RESPECT…an easy concept to promote teamwork across Kirtland

  • Published
  • By Scott Wakefield
  • 377th Air Base Wing Public Affairs

The queen of soul Aretha Franklin wrote about a simple demand on how she wanted to be treated with “Respect” in her Grammy Award winning song of the same name in 1968. It became an anthem about getting and giving respect within our communities.

However, since the COVID-19 pandemic started in 2020, many in our nation have forgotten or ignored the concept of respect as more and more individuals have taken out their frustration and anger on others, specifically members of the customer service industry.

These frustrations have started to find their way onto Kirtland Air Force Base. Over the past few months, there has been an unfortunate increase in general disrespect toward customer service practitioners on the installation. Customers have directed their ire and harassing behaviors at gate guards, medical and pharmacy technicians, and personnel specialists just to name a few.

Col. Amy Rivera, commander 377th Security Forces Group, says Kirtland’s Defenders feel disrespected, taken for granted and ignored by many people who try to use their rank to intimidate at the gate.

“Personnel are berating [the gate guards] during traffic surges and for waiting while cars ahead of them are turned around for not meeting entry requirements,” said Rivera. “Over time, this degrades our Defenders trust and morale.”

Rivera also suggests that individuals need to take some personal responsibility and do their homework to know what the entry requirements are before arriving at installation gates.

“The Defenders [at the gate] do not make the rules…they enforce them,” said Rivera. “We need to get back to a foundation of mutual respect with a focus on polite customer interactions.”

She also points out that gate guards have other duties besides checking identifications. In the past year, the Defenders have provided safety and security to the base by restricting access to more than 9,000 unauthorized personnel, confiscating 1,500 expired and stolen I.D. cards, and preventing 70 felons and 23 sex offenders from gaining base access.

In a letter to Air Force Global Strike Command base members and security forces commanders, AFGSC commander Gen. Tom Bussiere, acknowledges that Air Force Security Force Defenders are being met with “unwanted/harassing behavior.”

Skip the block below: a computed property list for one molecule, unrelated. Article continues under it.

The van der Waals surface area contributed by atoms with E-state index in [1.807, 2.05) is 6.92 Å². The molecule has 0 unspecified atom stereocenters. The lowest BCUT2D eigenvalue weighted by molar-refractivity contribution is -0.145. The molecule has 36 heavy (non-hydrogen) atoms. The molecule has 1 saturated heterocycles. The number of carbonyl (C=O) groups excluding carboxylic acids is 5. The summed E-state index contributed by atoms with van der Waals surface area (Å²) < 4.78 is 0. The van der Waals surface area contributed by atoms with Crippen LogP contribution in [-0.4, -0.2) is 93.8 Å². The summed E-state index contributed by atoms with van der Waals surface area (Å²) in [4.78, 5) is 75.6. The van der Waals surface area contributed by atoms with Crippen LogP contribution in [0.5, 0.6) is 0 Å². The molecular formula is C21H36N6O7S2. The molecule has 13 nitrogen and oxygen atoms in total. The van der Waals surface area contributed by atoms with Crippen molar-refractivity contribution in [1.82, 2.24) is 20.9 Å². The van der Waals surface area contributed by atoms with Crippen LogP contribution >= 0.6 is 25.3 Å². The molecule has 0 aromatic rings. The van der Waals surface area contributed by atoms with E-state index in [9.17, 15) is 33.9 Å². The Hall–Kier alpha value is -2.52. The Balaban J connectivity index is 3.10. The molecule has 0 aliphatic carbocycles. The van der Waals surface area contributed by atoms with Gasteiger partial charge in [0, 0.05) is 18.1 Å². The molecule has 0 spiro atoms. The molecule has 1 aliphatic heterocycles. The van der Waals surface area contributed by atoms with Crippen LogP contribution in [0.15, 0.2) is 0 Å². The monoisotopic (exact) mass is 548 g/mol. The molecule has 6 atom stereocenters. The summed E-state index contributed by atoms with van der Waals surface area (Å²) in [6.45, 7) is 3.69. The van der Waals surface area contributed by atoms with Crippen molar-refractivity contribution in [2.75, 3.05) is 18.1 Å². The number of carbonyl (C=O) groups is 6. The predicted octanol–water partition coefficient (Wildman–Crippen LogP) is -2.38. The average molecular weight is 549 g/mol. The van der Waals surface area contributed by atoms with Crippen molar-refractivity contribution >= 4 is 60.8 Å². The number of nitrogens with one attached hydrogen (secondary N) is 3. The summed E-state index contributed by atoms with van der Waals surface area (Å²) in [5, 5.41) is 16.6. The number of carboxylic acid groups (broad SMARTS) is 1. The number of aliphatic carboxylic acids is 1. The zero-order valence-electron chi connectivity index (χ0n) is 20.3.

He goes on to say that the role of our Defenders is to ensure the safety and security of our Airmen, Guardians, their families, and Air Force resources and they shouldn’t be harassed or disrespected in the performance of their duties. He has demanded that this behavior must stop.

“My expectation is clear…all forms of harassment are unacceptable and will not be tolerated,” Bussiere said.

As commander of the 377th Air Base Wing, Col. Jason Vattioni reminds members of Team Kirtland that this type of behavior is not only unnecessary, but runs counter to what is expected of them under the UCMJ and federal government employee standards.

“The safety and security of our Airmen, Guardians, and civilians servicing Kirtland is our utmost priority,” said Vattioni. “Confirmed instances of threatening or harassing behavior will be dealt with.”

Rivera points out that individuals who are discourteous and disrespectful makeup a minority of the base populace, and she’s appreciative of those who go out of their way to commend Kirtland’s Defenders and thank them for their service.

Security Forces Defenders aren’t the only ones that are experiencing aberrant behavior from their customers. Chief Master Sgt. Knicole Akins, senior enlisted leader 377th Medical Group, says that her pharmacy technicians have also saw an increase in belligerence directed at them, including a female patient slamming her purse against a clinic plexiglass window and the use of racial slurs.

“It’s surprising and frankly unacceptable that some of our veterans and other beneficiaries feel they’ve earned the right to be disrespectful to our personnel who are only trying to do their jobs,” said Akins. “Our technicians are trying their best to provide safe, quality care.”

If patients have issues, Akins relayed there are mechanisms in place, such as Interactive Customer Evaluation (ICE) or the patient advocate, that allows senior leadership to address those concerns.

Akins also reminds us through the words of Laurence Sterne, “Respect for ourselves guides our morals, respect for others guides our manners.”

So, to take a page out of Aretha’s book, R.E.S.P.E.C.T., that’s all we’re askin’.